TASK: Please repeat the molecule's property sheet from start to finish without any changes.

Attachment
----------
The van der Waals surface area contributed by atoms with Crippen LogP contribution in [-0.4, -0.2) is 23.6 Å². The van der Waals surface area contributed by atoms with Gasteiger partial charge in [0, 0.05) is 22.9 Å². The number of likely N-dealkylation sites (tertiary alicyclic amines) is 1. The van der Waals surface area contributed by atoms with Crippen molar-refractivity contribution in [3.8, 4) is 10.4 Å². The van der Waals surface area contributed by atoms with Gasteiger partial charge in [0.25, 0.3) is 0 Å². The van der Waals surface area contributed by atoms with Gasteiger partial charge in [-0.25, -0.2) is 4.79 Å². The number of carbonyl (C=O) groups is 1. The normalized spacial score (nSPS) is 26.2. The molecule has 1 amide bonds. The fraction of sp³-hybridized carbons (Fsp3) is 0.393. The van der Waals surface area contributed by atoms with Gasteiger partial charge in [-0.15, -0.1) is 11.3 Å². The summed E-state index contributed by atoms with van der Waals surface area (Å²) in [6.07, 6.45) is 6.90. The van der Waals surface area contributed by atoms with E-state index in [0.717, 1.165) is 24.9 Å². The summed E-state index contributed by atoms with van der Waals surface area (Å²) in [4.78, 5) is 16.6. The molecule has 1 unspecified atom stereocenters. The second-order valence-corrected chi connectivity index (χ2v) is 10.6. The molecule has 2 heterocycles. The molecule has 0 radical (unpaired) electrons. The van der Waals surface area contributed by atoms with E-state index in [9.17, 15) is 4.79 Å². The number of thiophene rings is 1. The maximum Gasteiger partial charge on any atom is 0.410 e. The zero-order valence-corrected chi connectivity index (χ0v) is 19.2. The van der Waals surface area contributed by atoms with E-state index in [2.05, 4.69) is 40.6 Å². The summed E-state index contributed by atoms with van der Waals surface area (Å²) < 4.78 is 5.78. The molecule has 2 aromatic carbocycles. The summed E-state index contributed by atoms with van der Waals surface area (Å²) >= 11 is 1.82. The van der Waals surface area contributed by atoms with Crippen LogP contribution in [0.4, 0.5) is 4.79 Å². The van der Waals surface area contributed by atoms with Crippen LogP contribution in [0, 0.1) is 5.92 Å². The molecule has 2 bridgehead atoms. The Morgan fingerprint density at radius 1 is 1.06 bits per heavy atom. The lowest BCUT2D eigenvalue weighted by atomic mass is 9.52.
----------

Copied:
The van der Waals surface area contributed by atoms with Crippen LogP contribution in [-0.4, -0.2) is 23.6 Å². The van der Waals surface area contributed by atoms with Gasteiger partial charge in [0, 0.05) is 22.9 Å². The number of likely N-dealkylation sites (tertiary alicyclic amines) is 1. The van der Waals surface area contributed by atoms with Crippen molar-refractivity contribution in [3.8, 4) is 10.4 Å². The van der Waals surface area contributed by atoms with Gasteiger partial charge in [0.25, 0.3) is 0 Å². The van der Waals surface area contributed by atoms with Gasteiger partial charge in [-0.25, -0.2) is 4.79 Å². The number of carbonyl (C=O) groups is 1. The normalized spacial score (nSPS) is 26.2. The molecule has 1 amide bonds. The fraction of sp³-hybridized carbons (Fsp3) is 0.393. The van der Waals surface area contributed by atoms with Gasteiger partial charge in [-0.15, -0.1) is 11.3 Å². The summed E-state index contributed by atoms with van der Waals surface area (Å²) in [6.07, 6.45) is 6.90. The van der Waals surface area contributed by atoms with E-state index in [0.717, 1.165) is 24.9 Å². The summed E-state index contributed by atoms with van der Waals surface area (Å²) in [4.78, 5) is 16.6. The molecule has 1 unspecified atom stereocenters. The second-order valence-corrected chi connectivity index (χ2v) is 10.6. The molecule has 2 heterocycles. The molecule has 0 radical (unpaired) electrons. The van der Waals surface area contributed by atoms with E-state index in [9.17, 15) is 4.79 Å². The number of thiophene rings is 1. The maximum Gasteiger partial charge on any atom is 0.410 e. The zero-order valence-corrected chi connectivity index (χ0v) is 19.2. The van der Waals surface area contributed by atoms with E-state index in [2.05, 4.69) is 40.6 Å². The summed E-state index contributed by atoms with van der Waals surface area (Å²) < 4.78 is 5.78. The molecule has 2 aromatic carbocycles. The summed E-state index contributed by atoms with van der Waals surface area (Å²) >= 11 is 1.82. The van der Waals surface area contributed by atoms with Crippen LogP contribution in [0.4, 0.5) is 4.79 Å². The van der Waals surface area contributed by atoms with Crippen LogP contribution in [0, 0.1) is 5.92 Å². The molecule has 2 bridgehead atoms. The Morgan fingerprint density at radius 1 is 1.06 bits per heavy atom. The lowest BCUT2D eigenvalue weighted by atomic mass is 9.52.